Therefore, the "central underlying question which a court must decide when determining whether a claim asserted by a new plaintiff shall relate back to the time of the original plaintiff's claim is whether the defendant had such notice of the added claim at the time the action was commenced that relation back of the added claim will not cause defendant undue prejudice."See, Olech v. Village of Willowbrook, 138 F.Supp. 1036, 1042 (N.D. Ill. 2000). In Olech the district court noted that: "[A] focus on the plaintiff's motivations is not the focus mandated by Rule 15(c), which seeks not to punish a plaintiff for his or her tardiness but instead seeks to ensure that adding a party plaintiff after the expiration of the statute of limitations does not violate essential fairness to the defendants already in the case." Id. at 1044. Further, "The reasons for the delay in adding the plaintiff are immaterial to that inquiry. [T]he fundamental purpose of Rule 15(c) is served by focusing on the questions of notice and absence of prejudice to the defendants." Id.)

This Court will, therefore, look to (1) whether the new plaintiff's claim arose out of the "same conduct, transaction or occurrence" as the allegations of the original complaint; (2) whether the added plaintiff shares an identity of interest with the original plaintiffs; (3) if the defendant has had notice of the added plaintiff's claim; and (4) if the addition of the new plaintiff would causes the defendant prejudice. Id.

1.Same Conduct, Transaction or Occurrence.

There is no question that Mrs. Buttle's claim satisfies the requirement that it arises out of the same transaction, conduct or occurrence alleged in the original complaint. Her claim is based upon the same allegations of negligence laid out in the plaintiffs' original Complaint, and the basis of the loss of consortium claim arises from the same "core facts" as the claims asserted in the original complaint. Therefore, it is clear that claim arises out of the same conduct, transaction or occurrence alleged in that complaint.See Bularz v. Prudential Ins. Co. of America, 93 F.3d 372, 379 (7th Cir.1996). The Court, therefore, FINDS that her claim arises out of the same facts as the original complaint.

2. Identity of Interest "Parties share an identity of interest when there is a relationship so close that a court can conclude that a defendant had notice of a new party's potential claims and thus would not suffer any prejudice by the party's addition." Olech, 138 F. Supp. 1045. In this case, the relationship between Mrs. Buttle and her husband, Darren Buttle, was of such an intimate legal nature that the two parties share an "identity of interest," and her claim clearly arises out of his injuries. Therefore, for purposes of the Rule 15(c) analysis, the Court FINDS that their claims satisfy the "identity of interest" test.

3. Fair Notice

Perhaps the most essential factor in the Court's inquiry is fair notice.Consequently, an amended complaint will not relate back unless the original complaint provided the defendant with fair and timely notice that it might have to defend a claim brought by the new plaintiff. Paskuly, 646 F.2d at 1211 (allowing claims by newly-added plaintiffs related back where the original allegations placed the defendant "on notice that it might be required to defend its employment practices from charges of class-based discrimination")).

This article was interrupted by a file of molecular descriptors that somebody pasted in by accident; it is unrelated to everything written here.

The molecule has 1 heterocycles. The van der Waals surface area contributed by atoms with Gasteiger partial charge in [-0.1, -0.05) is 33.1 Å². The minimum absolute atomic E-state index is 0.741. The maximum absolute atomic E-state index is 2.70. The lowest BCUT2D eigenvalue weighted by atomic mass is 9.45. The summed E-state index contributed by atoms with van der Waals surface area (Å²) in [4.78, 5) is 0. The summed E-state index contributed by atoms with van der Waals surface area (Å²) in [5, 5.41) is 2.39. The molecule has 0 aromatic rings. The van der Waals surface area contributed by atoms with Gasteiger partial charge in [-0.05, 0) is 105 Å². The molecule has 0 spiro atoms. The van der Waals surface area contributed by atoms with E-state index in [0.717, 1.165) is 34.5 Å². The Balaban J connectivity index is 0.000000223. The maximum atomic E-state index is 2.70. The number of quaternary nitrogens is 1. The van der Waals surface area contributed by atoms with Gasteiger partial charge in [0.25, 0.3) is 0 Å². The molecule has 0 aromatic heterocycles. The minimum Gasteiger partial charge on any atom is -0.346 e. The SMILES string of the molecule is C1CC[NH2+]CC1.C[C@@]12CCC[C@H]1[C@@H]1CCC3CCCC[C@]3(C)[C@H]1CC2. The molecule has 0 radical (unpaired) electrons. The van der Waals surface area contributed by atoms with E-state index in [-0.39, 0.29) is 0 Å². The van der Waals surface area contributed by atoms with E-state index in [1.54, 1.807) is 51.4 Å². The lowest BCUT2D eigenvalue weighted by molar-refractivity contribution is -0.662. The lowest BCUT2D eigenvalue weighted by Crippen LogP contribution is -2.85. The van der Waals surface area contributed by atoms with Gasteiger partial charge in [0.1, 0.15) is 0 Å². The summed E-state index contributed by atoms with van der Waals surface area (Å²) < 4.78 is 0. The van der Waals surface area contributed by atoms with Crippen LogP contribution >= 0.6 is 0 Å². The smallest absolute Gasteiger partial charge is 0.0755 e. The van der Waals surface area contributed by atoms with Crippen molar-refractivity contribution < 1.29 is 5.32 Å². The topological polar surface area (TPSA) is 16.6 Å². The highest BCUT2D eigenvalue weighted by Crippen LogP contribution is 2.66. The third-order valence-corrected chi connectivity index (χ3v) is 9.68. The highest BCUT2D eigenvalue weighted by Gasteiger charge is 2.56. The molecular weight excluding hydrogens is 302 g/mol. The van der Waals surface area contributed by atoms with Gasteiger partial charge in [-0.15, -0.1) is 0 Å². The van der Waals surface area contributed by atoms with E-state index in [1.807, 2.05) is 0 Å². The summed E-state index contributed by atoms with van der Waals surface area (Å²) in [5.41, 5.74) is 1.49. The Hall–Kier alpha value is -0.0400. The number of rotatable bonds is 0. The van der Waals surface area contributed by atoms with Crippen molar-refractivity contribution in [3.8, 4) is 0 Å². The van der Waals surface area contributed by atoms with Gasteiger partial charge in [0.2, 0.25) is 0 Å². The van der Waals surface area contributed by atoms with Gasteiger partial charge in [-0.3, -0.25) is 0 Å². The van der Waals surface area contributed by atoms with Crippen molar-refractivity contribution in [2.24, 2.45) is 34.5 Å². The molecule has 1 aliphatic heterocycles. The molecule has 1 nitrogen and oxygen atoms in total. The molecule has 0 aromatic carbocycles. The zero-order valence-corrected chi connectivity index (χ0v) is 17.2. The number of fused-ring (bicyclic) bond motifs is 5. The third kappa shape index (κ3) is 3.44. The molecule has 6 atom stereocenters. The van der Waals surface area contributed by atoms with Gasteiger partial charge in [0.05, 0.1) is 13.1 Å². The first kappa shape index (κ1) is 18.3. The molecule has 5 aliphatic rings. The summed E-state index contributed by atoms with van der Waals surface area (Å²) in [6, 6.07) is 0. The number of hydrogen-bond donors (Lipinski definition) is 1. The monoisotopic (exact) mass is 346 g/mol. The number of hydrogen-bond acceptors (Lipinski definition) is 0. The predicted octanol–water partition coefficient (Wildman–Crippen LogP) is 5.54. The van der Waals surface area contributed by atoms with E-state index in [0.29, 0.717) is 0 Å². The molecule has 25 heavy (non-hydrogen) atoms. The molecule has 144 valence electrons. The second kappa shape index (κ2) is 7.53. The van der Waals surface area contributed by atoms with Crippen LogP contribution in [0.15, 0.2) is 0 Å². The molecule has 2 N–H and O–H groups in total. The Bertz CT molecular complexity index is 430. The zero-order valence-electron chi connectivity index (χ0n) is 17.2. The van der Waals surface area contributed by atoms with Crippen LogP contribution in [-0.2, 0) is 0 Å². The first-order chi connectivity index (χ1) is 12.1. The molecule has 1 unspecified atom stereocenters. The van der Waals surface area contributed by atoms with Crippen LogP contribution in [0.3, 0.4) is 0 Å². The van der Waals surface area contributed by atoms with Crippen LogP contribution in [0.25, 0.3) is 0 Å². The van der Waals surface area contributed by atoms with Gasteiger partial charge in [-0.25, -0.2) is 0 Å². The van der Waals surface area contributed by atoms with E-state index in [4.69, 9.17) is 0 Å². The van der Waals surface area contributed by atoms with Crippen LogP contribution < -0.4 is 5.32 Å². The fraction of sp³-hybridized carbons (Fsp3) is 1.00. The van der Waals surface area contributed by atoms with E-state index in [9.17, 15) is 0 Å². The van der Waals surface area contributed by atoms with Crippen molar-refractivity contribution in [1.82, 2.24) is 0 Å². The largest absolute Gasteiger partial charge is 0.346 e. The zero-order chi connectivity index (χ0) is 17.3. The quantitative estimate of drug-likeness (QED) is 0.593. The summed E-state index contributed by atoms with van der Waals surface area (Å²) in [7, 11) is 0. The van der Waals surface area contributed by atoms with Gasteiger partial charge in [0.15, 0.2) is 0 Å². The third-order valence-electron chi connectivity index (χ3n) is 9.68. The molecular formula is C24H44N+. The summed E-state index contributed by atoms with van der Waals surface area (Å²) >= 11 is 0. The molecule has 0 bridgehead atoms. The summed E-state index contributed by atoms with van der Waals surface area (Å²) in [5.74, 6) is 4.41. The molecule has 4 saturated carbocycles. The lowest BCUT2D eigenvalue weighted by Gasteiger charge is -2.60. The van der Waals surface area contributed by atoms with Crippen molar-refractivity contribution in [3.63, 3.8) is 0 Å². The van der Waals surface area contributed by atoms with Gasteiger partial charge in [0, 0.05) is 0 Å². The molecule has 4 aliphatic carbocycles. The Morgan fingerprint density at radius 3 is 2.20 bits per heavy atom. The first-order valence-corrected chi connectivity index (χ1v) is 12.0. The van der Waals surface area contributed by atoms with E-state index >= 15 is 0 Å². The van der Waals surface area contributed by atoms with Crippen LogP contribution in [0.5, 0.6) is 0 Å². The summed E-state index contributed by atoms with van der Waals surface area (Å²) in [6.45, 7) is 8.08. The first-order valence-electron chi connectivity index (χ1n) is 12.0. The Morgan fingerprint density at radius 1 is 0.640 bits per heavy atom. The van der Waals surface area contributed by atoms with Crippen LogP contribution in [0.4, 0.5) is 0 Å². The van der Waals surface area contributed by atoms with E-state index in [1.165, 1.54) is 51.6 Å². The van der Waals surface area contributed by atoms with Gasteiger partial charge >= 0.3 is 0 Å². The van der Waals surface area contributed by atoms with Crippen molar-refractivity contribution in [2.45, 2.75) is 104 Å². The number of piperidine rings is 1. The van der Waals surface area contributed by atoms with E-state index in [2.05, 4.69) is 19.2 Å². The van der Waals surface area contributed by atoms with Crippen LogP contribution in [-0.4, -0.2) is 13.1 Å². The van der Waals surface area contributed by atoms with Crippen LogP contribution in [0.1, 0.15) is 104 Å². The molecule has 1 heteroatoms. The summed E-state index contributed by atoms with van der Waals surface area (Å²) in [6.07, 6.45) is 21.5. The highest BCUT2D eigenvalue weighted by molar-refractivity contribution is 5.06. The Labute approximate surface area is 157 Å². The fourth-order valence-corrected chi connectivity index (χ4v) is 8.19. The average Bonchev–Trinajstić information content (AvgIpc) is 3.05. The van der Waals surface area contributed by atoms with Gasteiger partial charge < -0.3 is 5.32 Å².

In Sherwin Manor Nursing Center v. McAuliff, 1997 WL 367368 *7 (N.D. Ill. , 1997) District (now Circuit) Judge Williams said fair notice has been given to the defendant, " if the amended complaint does not alter the known facts and issues of the original complaint." As noted previously, Mrs. Buttle's claim arises from the same conduct, transaction or occurrence as pleaded in the original Complaint. In addition, her claim does not alter the facts and issues originally raised, but instead is based on the same facts and theories originally plead. Therefore, the Court FINDS thatthe defendant had fair notice of Mrs. Buttle's potential claim.

4. Undue Prejudice

Undue prejudice to the opposing party can bar an amended complaint from relating back to the original pleading. The addition of a new party plaintiff can cause undue prejudice if relevant evidence has been lost or compromised due to the passage of time, or where the proposed amendment does not afford defendant adequate time for a meaningful defense. Defendant has not alleged any such prejudice here from adding Mrs. Buttle as a plaintiff. Although the addition of Mrs. Buttle's claim would increase the defendant's potential liability in the case, as there would be three plaintiffs seeking damages rather than two, an increase in potential liability is not a sufficient reason to deny relation back for a claim. See, Gregg Communications Systems, Inc. v. American Telephone and Telegraph Co., 98 F.R.D. 715, 720 (N.D.Ill.1983).

Although not required, plaintiffs offer an explanation as to their delay in asserting the claim of Mrs. Buttle. Even without plaintiffs explanation, when a plaintiff belatedly seeks to join a suit, "the fundamental question is not why the plaintiff failed to act sooner, but rather whether the late addition to the case comes without fair notice to the defendants and would cause undue prejudice." Id. at 1047. Here, there has been fair notice to the defendant and the addition of Mrs. Buttle's claim would not result in undue prejudice.

Although he identifies no type of undue prejudice, defendant protests that the claim by Mrs. Buttle should not relate back because Illinois law regarding loss of consortium claims under §5/13-203 does not allow for the relation back of claims made beyond the applicable two-year statute of limitations. The Court is not so persuaded. Under Fed.R.Civ.P. 15(c)(1)(A), "Illinois has a relation-back rule that is functionally identical to Rule 15(c)." Schorsch v. Hewlett-Packard Co., 417 F.3d 748, 751 (7th Cir. 2005) (citing 735 ILCS §5/2-616(b)); see also Zeh v. Wheeler, 489 N.E.2d 1342, 1348-49 (1986) (relying on cases under Rule 15(c) to elucidate the meaning of the state relation-back statute). In Illinois, a claim relates back when it arises out of the same transaction or occurrence as the one identified in the original complaint. Schorsch v. Hewlett-Packard Co., 417 F.3d 748, 751 (7th Cir. 2005) (citing Mayle v. Felix, 545 U.S. 644 (2005)). An amendment relates back in Illinois when the original complaint "furnished to the defendant all the information necessary . . . to prepare a defense to the claim subsequently asserted in the amended complaint." Schorsch v. Hewlett-Packard Co., 417 F.3d 748, 751 (7th Cir. 2005) (quoting Boatmen's National Bank of Belleville v. Direct Lines, Inc., 656 N.E.2d 1101, 1107 (1995)). As explained above, the Plaintiffs' original complaint meets this standard.

CONCLUSION

For all the foregoing reasons, Defendant's motion to dismiss count three of the Second Amended Complaint (Doc. 56) is DENIED.

IT IS SO ORDERED.

WILLIAM D. STIEHL DISTRICT JUDGE